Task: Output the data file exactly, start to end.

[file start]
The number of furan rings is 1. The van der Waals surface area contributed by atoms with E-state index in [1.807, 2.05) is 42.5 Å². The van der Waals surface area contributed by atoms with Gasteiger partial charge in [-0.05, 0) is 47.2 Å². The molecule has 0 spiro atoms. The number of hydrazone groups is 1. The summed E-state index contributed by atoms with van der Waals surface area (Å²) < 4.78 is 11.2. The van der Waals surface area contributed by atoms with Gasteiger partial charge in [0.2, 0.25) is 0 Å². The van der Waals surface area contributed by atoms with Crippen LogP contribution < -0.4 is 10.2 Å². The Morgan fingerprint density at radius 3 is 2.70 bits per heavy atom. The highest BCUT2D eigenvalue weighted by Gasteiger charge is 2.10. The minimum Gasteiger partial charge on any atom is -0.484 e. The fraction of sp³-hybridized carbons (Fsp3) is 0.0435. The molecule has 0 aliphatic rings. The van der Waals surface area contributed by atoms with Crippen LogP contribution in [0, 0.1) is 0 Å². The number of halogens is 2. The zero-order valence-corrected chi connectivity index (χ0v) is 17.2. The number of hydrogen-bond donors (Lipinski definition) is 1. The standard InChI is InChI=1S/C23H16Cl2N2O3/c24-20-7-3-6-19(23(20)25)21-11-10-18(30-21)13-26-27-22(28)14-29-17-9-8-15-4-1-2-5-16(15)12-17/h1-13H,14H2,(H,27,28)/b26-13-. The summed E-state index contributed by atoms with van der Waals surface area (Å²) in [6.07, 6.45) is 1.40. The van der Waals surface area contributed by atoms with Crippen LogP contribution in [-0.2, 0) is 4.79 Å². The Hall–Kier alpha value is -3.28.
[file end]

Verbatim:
The number of furan rings is 1. The van der Waals surface area contributed by atoms with E-state index in [1.807, 2.05) is 42.5 Å². The van der Waals surface area contributed by atoms with Gasteiger partial charge in [-0.05, 0) is 47.2 Å². The molecule has 0 spiro atoms. The number of hydrazone groups is 1. The summed E-state index contributed by atoms with van der Waals surface area (Å²) < 4.78 is 11.2. The van der Waals surface area contributed by atoms with Gasteiger partial charge in [0.2, 0.25) is 0 Å². The van der Waals surface area contributed by atoms with Crippen LogP contribution < -0.4 is 10.2 Å². The Morgan fingerprint density at radius 3 is 2.70 bits per heavy atom. The highest BCUT2D eigenvalue weighted by Gasteiger charge is 2.10. The minimum Gasteiger partial charge on any atom is -0.484 e. The fraction of sp³-hybridized carbons (Fsp3) is 0.0435. The molecule has 0 aliphatic rings. The van der Waals surface area contributed by atoms with Crippen LogP contribution in [0, 0.1) is 0 Å². The number of halogens is 2. The zero-order valence-corrected chi connectivity index (χ0v) is 17.2. The number of hydrogen-bond donors (Lipinski definition) is 1. The standard InChI is InChI=1S/C23H16Cl2N2O3/c24-20-7-3-6-19(23(20)25)21-11-10-18(30-21)13-26-27-22(28)14-29-17-9-8-15-4-1-2-5-16(15)12-17/h1-13H,14H2,(H,27,28)/b26-13-. The summed E-state index contributed by atoms with van der Waals surface area (Å²) in [6.07, 6.45) is 1.40. The van der Waals surface area contributed by atoms with Crippen LogP contribution in [-0.2, 0) is 4.79 Å². The Hall–Kier alpha value is -3.28.